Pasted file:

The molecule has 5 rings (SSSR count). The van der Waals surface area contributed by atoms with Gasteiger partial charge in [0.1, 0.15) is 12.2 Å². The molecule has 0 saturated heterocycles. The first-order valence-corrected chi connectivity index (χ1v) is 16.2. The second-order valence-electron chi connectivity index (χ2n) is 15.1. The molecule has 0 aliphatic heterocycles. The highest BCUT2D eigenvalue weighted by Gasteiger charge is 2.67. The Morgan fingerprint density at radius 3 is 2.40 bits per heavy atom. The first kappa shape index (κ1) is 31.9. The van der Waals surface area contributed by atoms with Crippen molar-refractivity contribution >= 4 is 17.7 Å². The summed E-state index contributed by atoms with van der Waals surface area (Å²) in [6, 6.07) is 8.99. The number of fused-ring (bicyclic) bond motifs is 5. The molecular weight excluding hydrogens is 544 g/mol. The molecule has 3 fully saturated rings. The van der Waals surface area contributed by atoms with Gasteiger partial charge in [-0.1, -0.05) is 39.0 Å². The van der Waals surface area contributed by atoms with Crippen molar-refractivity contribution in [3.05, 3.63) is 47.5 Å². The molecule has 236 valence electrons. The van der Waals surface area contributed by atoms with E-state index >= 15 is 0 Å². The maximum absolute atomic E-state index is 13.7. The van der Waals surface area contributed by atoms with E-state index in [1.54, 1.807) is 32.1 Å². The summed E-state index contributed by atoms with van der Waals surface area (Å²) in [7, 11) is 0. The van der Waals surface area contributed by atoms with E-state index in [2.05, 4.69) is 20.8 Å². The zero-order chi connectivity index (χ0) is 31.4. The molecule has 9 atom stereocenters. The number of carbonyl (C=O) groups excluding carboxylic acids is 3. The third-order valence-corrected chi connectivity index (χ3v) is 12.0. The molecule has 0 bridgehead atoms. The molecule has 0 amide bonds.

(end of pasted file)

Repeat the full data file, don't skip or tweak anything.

The molecule has 5 rings (SSSR count). The van der Waals surface area contributed by atoms with Gasteiger partial charge in [0.1, 0.15) is 12.2 Å². The molecule has 0 saturated heterocycles. The first-order valence-corrected chi connectivity index (χ1v) is 16.2. The second-order valence-electron chi connectivity index (χ2n) is 15.1. The molecule has 0 aliphatic heterocycles. The highest BCUT2D eigenvalue weighted by Gasteiger charge is 2.67. The Morgan fingerprint density at radius 3 is 2.40 bits per heavy atom. The first kappa shape index (κ1) is 31.9. The van der Waals surface area contributed by atoms with Crippen molar-refractivity contribution >= 4 is 17.7 Å². The summed E-state index contributed by atoms with van der Waals surface area (Å²) in [6, 6.07) is 8.99. The number of fused-ring (bicyclic) bond motifs is 5. The molecular weight excluding hydrogens is 544 g/mol. The molecule has 3 fully saturated rings. The van der Waals surface area contributed by atoms with Gasteiger partial charge in [-0.1, -0.05) is 39.0 Å². The van der Waals surface area contributed by atoms with Crippen molar-refractivity contribution in [3.05, 3.63) is 47.5 Å². The molecule has 236 valence electrons. The van der Waals surface area contributed by atoms with E-state index >= 15 is 0 Å². The maximum absolute atomic E-state index is 13.7. The van der Waals surface area contributed by atoms with E-state index in [1.54, 1.807) is 32.1 Å². The summed E-state index contributed by atoms with van der Waals surface area (Å²) in [7, 11) is 0. The van der Waals surface area contributed by atoms with E-state index in [2.05, 4.69) is 20.8 Å². The zero-order chi connectivity index (χ0) is 31.4. The molecule has 9 atom stereocenters. The number of carbonyl (C=O) groups excluding carboxylic acids is 3. The third-order valence-corrected chi connectivity index (χ3v) is 12.0. The molecule has 0 bridgehead atoms. The molecule has 0 amide bonds.